|Subject:||[gnugo-devel] Regression test suites|
|Date:||Thu, 28 Jul 2005 07:55:39 -0600|
I would be interested in the regression test suite improvement/expansion. I have done software testing for 11 years and have the CSQE certification from ASQ.
As for the super KO task on the tactical list, would using (hashes/message digests) to encode the board position of a given move be adequate.
What I envision is this:
i. 361 O’s for no handicap stones,
ii. 60 O’s, a B, 239 O’s, a B, and 60 O’s if 2 handicap stones are placed by Japanese rules
i. I will use 512-bits (SHA512) in this example.
ii. This is represented in memory as an array of
1. 64, 8-bit bytes,
2. 32, 16-bit words,
3. 16, 32-bit double words
4. 8, 64-bit quad words
iii. Since the number is used internally by the program, there should be no interoperability issues or even little/big-endian issues.
The super Ko rule then is this:
i. If different, Ko has certainly NOT been violated. Return NO_SUPER_KO.
ii. If same , continue to next pair array elements.
There are only 3^361 possible board patterns. This is less than 2^573. Thus, SHA512 with 512-bits should prove an efficient substitute for encoding the whole-board pattern of any move. But, if the fact that there are 2^61 of the possible 3^361 board patterns which “fold” into the same 512-bit message digest, then create 2, SHA512 hashes. One hash is for the original board string and the second hash is for the lexical reversal of the board string. Use strrev() for example. This reversal for a bouble hash will only be effective if the hash algorithm is cryptographically sound. CRC’s would not work since the CRC of message and the CRC of the reversal is (by design) the same.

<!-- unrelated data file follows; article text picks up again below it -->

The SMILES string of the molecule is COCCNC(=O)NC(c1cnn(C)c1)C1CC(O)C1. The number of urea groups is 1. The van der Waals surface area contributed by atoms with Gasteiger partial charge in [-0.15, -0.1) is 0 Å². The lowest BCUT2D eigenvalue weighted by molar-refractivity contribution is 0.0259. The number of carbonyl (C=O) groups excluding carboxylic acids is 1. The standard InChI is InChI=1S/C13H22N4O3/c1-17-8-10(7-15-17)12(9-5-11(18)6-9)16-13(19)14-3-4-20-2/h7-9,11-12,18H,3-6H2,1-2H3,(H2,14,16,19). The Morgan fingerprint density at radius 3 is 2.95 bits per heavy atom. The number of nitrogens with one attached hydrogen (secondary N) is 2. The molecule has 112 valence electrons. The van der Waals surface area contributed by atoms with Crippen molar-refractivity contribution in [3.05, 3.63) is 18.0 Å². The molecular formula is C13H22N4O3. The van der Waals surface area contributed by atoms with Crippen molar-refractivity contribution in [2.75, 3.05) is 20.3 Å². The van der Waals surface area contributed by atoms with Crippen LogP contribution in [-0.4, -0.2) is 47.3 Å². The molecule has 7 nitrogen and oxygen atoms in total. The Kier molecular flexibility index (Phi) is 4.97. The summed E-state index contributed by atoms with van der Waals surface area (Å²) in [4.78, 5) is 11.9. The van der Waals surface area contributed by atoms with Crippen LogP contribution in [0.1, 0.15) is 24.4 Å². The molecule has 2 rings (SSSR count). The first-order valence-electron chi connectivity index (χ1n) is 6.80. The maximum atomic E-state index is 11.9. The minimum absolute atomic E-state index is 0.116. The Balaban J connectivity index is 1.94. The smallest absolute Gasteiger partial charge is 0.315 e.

The reason to use a sound, cryptographic hash algorithm is that the:
1. The hash is designed to be computationally efficient.
2. The hash is designed to minimize collision (2 different messages yields the same hash value)
3. The hash is designed to maximize diffusion. (A single bit change anywhere in the board pattern is nearly equi-likely to change a given bit in the hash value). This increases the likelihood that a move anywhere on the board affected a bit in the first 32-bits of the hash. Thus, the difference of board position can be detected quickly.
Two, 512-bit hashes (128, 8-bit bytes) can encode any board position without loss of information.
A single 512-bit hash (64, 8-bit bytes) can encode any board position with some loss of information; on the order of 1 part in 2^512.
A single 256-bit hash (32, 8-bit bytes) can encode any board position with some loss of information; on the order of 1 part in 2^256.
I recommend the double SHA512 approach. This is a total memory usage of 35,200 bytes for the double hashes of a game consisting of 275 moves. I do not know if this storage requirement is too large for GNU Go.
Hope this helps.
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